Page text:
The International Museum of Art and Science (IMAS) will be featuring the opening solo works of artist Nolan Preece, titled Nolan Preece: Chemigrams. The exhibition will be available for viewing between April 21st through July 8th. His work consists of semi-abstract artworks that provide a unique visual background for social and environmental content.
About the Artist
Preece has always been fond of experimental photography, resulting in him specializing in a photographic abstraction process that uses a chemical masking and staining technique that creates an image on silver-based photographic paper.
At first, Preece called this process “chemograms”, but after working and engaging with a group of artists using similar processes, he renamed his prints “chemigrams”. Preece has spent his life balancing the elusive and primitive techniques of early photography with new and technologically-advanced intensive photo-based processes.
Chemigrams are produced without the use of a camera, where fragments of representational photographic imagery are integrated at times along with various chemical effects. Preece’s art plays an important role in the political arguments that surround climate change, and these chemical effects are used to suggest a natural world gone awry.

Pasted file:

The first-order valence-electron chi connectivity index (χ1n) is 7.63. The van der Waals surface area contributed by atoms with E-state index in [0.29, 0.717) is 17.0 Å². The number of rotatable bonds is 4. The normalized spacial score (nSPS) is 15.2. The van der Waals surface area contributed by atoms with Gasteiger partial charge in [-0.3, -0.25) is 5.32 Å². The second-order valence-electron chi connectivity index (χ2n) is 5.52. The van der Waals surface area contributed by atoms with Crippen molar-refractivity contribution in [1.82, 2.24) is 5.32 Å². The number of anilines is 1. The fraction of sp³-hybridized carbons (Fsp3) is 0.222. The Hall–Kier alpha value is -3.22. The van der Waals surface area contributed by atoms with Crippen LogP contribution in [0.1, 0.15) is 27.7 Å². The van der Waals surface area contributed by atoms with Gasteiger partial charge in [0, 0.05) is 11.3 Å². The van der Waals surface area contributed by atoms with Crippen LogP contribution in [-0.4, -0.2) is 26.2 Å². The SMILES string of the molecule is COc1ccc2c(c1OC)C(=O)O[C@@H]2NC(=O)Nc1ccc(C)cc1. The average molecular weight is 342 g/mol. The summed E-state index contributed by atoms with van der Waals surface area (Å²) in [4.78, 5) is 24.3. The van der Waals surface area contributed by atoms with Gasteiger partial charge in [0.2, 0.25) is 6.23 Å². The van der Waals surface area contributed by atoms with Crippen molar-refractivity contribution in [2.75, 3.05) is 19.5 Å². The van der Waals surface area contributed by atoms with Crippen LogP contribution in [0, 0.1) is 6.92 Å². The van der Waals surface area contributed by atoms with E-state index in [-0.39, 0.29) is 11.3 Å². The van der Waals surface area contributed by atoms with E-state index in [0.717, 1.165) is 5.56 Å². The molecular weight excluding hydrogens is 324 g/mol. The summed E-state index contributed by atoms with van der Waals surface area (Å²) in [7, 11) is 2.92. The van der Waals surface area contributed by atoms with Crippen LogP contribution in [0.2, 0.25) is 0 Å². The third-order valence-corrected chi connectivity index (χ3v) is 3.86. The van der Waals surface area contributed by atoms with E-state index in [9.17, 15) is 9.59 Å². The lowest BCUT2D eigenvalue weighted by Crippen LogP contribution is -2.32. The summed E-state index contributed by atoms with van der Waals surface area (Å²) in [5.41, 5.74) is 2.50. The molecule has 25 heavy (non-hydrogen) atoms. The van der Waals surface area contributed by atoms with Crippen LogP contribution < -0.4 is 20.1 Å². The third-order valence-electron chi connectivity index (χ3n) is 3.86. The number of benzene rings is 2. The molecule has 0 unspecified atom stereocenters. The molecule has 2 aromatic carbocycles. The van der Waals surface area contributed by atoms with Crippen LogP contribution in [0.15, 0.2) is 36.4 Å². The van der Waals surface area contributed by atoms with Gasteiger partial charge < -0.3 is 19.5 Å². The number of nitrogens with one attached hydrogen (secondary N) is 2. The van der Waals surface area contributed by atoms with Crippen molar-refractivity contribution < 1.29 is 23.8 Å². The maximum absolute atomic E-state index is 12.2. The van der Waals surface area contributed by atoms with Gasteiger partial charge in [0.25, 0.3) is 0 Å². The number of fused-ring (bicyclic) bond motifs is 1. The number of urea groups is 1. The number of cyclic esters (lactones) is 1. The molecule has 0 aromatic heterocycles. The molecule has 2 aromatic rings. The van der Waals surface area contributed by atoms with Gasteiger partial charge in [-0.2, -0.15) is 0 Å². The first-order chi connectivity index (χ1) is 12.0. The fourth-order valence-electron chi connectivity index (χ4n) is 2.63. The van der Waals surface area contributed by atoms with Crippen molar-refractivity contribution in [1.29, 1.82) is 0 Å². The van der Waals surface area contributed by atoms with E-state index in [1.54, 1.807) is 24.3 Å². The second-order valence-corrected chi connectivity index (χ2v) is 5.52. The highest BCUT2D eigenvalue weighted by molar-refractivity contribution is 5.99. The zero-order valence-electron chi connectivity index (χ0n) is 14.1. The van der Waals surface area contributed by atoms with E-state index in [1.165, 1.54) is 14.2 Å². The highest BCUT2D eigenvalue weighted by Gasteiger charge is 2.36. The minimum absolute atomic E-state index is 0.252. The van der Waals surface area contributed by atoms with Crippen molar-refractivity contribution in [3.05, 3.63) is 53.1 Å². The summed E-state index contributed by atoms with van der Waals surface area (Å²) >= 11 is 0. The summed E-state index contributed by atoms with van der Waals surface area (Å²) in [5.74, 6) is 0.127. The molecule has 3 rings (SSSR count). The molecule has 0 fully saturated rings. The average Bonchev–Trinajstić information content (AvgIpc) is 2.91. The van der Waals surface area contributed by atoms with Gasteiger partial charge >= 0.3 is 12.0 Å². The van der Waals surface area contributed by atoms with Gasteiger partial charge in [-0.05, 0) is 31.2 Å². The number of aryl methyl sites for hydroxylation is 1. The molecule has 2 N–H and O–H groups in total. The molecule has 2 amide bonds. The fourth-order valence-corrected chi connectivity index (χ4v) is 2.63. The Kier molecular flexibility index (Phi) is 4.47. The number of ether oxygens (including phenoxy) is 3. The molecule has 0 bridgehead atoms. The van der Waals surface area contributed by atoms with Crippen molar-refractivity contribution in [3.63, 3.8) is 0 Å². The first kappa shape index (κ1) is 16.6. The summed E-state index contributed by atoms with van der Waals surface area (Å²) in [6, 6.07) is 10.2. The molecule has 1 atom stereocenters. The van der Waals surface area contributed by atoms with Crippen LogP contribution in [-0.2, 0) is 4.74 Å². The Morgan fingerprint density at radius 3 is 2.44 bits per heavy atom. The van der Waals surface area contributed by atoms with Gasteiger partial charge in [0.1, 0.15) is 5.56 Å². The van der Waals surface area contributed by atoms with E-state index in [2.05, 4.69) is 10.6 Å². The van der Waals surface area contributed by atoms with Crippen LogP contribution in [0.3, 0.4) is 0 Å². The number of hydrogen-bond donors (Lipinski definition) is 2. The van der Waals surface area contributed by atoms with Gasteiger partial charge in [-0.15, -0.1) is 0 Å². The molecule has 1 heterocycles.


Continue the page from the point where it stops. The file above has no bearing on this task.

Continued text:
The process of making a chemigram involves the combination of chemicals that create imagery on silver halide photographic papers. Preece experiments with everyday materials, such as acrylic floor wax and common photographic chemical solutions to produce these unique images. His images remind us that nature can be viewed as one self-sustaining organism, vulnerable to the touch of mankind’s “progressive” intrusions.
Widely-respected photographer Pierre Cordier, known as the father of chemigram art, recently referred to Preece as “one of the outstanding practitioners of the chemigram”, a testament to Preece’s skill and dedication to the craft.
Come on Out!
The exhibition will also include Preece’s work with the process known as cliché-verre, French for ”glass negative”, a throwback to when Preece first experimented in applying chemical solves on smoke-on-glass plates.